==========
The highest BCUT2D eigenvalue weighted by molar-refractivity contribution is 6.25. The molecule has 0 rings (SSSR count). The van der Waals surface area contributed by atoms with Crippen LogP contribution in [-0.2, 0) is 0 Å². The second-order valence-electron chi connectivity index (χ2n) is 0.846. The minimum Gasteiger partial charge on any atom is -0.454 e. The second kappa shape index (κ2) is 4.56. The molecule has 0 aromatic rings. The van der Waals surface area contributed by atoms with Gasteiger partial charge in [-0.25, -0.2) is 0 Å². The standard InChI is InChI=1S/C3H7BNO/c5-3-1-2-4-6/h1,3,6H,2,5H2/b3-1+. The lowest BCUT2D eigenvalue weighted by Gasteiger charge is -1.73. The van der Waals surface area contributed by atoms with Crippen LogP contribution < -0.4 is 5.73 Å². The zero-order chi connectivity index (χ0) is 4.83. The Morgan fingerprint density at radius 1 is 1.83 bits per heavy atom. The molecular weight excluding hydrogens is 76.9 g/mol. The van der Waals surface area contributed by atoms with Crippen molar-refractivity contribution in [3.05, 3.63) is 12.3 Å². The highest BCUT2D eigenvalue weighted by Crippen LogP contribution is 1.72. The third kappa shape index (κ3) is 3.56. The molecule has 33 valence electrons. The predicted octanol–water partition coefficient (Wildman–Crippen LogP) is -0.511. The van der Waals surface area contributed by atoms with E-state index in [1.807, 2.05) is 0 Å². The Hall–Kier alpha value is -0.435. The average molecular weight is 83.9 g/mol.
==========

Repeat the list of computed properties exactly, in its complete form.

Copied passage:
The highest BCUT2D eigenvalue weighted by molar-refractivity contribution is 6.25. The molecule has 0 rings (SSSR count). The van der Waals surface area contributed by atoms with Crippen LogP contribution in [-0.2, 0) is 0 Å². The second-order valence-electron chi connectivity index (χ2n) is 0.846. The minimum Gasteiger partial charge on any atom is -0.454 e. The second kappa shape index (κ2) is 4.56. The molecule has 0 aromatic rings. The van der Waals surface area contributed by atoms with Gasteiger partial charge in [-0.25, -0.2) is 0 Å². The standard InChI is InChI=1S/C3H7BNO/c5-3-1-2-4-6/h1,3,6H,2,5H2/b3-1+. The lowest BCUT2D eigenvalue weighted by Gasteiger charge is -1.73. The van der Waals surface area contributed by atoms with Crippen LogP contribution < -0.4 is 5.73 Å². The zero-order chi connectivity index (χ0) is 4.83. The Morgan fingerprint density at radius 1 is 1.83 bits per heavy atom. The molecular weight excluding hydrogens is 76.9 g/mol. The van der Waals surface area contributed by atoms with Crippen molar-refractivity contribution in [3.05, 3.63) is 12.3 Å². The highest BCUT2D eigenvalue weighted by Crippen LogP contribution is 1.72. The third kappa shape index (κ3) is 3.56. The molecule has 33 valence electrons. The predicted octanol–water partition coefficient (Wildman–Crippen LogP) is -0.511. The van der Waals surface area contributed by atoms with E-state index in [1.807, 2.05) is 0 Å². The Hall–Kier alpha value is -0.435. The average molecular weight is 83.9 g/mol.